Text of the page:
- Written by Richard Avery
The Birth of Modern Astrononmy
'The heavens declare the glory of God", writes the Psalmist (psalm 19:1). People throughout history have found the night sky an awesome sight. The myriad of tiny lights circling slowly above us draws us out of our daily labour to something mysterious, out of reach and beautiful. Many people ascribed divine attributes to these celestial bodies, but the Hebrew nation saw them as a witness to a marvellous and powerful Creator who had made himself known to them in a very personal way. The night sky was an inspiration to worship the one Creator God.
In recent times some have claimed that the advance in scientific knowledge has undermined religious beliefs, enabling us to explain everything through science and rendering God redundant. Although many in the scientific community are more humble than this and do not claim that science gives answers to everything, nevertheless there is an Impression that the more we know the less we need God.
However, when it comes to our knowledge of the night sky, the planets and stars, black holes and galaxies, greater knowledge has not squeezed God out. In fact the study of the universe (or 'cosmos') has raised as many questions as it has answered and the expanding knowledge has enhanced the case for an Intelligent and rational Creator.
The beginnings of modern astronomy go back 500 or so years to the work of Nicolas Copernicus. At that time almost everyone belteved in a cosmos centred on our world, earth. But the puzzle of the strange, 'retrograde' movement of planets was hard to explain Copernicus proposed a simpler explanation of the movements of the planets: a sun-centred cosmos instead. He did not see this heliocentric theory as a threat to his Christian faith. In fact he became a Canon in the Catholic Church and enjoyed the support of the Pope. But Copernicus' views did not gain wide support. The next century Galileo's observation of the phases of Venus and the moons of Jupiter gave confirmation to a heliocentric universe. Galileo came into conflict with the whole establishment, scientific as well as church: because of his lack of tact and as well as their attachment to a geocentric explanation!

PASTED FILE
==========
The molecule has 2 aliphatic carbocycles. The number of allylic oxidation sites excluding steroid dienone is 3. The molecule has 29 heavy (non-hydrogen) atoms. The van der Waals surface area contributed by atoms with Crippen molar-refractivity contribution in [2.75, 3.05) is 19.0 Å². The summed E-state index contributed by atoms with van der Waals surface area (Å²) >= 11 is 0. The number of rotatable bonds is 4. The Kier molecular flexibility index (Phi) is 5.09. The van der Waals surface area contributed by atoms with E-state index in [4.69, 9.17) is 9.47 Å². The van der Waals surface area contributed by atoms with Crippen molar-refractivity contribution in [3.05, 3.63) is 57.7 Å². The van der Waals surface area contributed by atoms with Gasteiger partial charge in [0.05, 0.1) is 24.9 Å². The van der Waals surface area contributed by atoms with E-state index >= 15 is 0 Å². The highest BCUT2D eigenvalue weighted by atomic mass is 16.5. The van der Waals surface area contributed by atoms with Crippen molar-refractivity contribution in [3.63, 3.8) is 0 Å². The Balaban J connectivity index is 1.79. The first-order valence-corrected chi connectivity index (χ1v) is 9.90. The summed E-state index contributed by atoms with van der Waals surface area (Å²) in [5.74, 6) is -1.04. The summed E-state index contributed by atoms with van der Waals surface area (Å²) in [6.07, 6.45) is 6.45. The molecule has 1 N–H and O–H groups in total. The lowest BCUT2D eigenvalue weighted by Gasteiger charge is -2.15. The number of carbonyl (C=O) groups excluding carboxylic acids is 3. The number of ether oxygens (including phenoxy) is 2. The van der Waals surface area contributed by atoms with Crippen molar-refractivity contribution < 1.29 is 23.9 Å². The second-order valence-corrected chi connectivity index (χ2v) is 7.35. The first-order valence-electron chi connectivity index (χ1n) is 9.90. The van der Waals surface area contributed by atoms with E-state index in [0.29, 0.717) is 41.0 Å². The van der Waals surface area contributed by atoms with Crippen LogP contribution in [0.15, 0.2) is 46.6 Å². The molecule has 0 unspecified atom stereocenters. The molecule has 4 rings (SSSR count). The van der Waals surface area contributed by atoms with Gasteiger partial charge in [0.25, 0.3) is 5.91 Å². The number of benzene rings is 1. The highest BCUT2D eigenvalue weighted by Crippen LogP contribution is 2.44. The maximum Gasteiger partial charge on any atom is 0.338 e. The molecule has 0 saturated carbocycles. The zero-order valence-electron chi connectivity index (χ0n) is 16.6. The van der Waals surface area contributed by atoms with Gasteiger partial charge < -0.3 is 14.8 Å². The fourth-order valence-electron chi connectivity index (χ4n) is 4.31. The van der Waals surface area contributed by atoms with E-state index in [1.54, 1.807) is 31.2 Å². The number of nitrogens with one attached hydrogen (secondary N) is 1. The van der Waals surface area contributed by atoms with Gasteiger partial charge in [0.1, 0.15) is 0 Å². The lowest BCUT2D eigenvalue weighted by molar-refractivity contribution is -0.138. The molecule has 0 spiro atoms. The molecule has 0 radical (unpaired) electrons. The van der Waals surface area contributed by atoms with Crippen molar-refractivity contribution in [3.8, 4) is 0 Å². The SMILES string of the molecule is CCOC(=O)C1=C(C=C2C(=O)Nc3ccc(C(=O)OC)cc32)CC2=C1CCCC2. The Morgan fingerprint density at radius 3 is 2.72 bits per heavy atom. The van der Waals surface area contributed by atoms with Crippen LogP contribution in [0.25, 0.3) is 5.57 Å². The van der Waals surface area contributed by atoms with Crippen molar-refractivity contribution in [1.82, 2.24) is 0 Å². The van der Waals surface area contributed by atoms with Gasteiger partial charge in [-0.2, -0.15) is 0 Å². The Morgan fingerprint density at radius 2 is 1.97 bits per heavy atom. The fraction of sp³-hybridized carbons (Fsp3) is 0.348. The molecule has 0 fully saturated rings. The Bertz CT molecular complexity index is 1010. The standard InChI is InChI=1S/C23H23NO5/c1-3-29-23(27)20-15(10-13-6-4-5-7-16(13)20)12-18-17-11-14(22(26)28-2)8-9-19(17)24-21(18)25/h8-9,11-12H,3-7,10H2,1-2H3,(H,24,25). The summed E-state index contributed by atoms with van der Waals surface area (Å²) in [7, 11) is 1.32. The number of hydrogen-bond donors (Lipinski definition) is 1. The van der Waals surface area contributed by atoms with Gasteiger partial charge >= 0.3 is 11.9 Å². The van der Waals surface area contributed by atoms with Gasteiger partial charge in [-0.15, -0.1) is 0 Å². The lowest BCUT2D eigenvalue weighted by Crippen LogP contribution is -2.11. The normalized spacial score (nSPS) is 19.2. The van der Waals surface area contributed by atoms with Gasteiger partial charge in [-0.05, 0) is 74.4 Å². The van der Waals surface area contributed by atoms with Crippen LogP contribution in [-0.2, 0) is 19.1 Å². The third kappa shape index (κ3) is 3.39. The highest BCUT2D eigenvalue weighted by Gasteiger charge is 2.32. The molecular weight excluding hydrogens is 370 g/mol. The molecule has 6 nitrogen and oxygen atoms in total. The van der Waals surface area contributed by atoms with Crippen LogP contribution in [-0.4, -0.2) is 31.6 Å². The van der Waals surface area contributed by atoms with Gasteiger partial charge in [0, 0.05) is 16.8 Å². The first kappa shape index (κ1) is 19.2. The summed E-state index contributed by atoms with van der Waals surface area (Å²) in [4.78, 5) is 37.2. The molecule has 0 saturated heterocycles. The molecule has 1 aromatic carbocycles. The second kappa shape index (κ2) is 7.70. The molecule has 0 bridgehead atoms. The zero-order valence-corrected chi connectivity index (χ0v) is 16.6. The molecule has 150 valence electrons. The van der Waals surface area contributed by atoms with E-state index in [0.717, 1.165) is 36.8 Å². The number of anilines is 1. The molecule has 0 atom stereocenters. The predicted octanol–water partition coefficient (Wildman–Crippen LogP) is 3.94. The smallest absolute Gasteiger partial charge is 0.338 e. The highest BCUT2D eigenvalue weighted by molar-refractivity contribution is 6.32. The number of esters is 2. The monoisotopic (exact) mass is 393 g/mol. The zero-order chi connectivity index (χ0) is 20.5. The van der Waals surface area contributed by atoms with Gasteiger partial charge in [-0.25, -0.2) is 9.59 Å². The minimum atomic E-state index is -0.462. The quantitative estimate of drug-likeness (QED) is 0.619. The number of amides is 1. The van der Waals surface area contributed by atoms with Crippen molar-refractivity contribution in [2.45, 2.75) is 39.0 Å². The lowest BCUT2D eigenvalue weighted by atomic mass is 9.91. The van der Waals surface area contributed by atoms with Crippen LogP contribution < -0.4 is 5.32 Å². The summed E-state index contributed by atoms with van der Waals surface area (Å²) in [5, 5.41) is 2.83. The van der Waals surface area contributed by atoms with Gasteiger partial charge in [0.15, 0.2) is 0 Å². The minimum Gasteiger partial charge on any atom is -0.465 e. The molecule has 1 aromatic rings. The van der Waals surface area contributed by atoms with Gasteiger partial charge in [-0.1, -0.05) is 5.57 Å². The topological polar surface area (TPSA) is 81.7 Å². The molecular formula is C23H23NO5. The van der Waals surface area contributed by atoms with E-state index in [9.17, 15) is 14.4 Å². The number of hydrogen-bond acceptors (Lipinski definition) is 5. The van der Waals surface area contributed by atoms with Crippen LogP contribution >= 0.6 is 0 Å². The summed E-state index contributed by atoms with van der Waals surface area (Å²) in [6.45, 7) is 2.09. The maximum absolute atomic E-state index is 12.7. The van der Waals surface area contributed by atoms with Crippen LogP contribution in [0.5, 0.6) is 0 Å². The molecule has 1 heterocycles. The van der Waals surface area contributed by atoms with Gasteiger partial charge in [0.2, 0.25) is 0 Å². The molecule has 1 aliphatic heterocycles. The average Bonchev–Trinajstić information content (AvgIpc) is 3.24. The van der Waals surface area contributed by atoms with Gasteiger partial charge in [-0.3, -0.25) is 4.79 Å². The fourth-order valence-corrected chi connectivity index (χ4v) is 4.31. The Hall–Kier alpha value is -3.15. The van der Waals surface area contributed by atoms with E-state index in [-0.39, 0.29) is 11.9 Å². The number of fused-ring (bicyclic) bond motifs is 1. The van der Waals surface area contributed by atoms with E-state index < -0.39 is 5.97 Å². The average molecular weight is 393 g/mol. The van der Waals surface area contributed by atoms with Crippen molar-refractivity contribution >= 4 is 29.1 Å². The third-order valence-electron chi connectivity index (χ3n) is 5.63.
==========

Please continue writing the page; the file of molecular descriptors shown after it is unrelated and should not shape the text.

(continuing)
Some have portrayed Galileo's disputes as science versus Christianity. Galileo did not. He offended secular philosophers as much as church leaders He expressly said that the Bible cannot err, and saw his system as an alternate interpretation of the biblical texts. In the same generation as Galileo lived the great mathematician and astronomer, Johannes Kepler. Kepler refined the work of Copernicus with a more accurate description of the orbits of the planets in his laws of planetary motion. He was a devout Christian in the Lutheran Church and his works on astronomy contain writings about how space and the heavenly bodies represent the Trinity.
Indeed, Kepler's faith was foundational to his scientific investigations. He was motivated by the conviction that God had created the world according to an intelligible plan that is accessible through the natural light of reason. As one of his contemporaries wrote:
"We have available to us not just one book of God, but two: the book God's word in Scripture, which concerns the ultimate nature and destiny of humanity, and the book of God's works in nature, which deals with the conditions of the created order."
The order these scientists found in the cosmos was a reflection of the rational God of order and purpose that they knew from the pages of Scripture. Their expanding scientific knowledge reinforced their faith. And in the disciplines of cosmology and astrophysics today that continues to be true for many scientists. Two major insights from the 20th century provide more clues to an intelligent Creator. In the next instalment we'll take a look at the first of these: The Big Bang.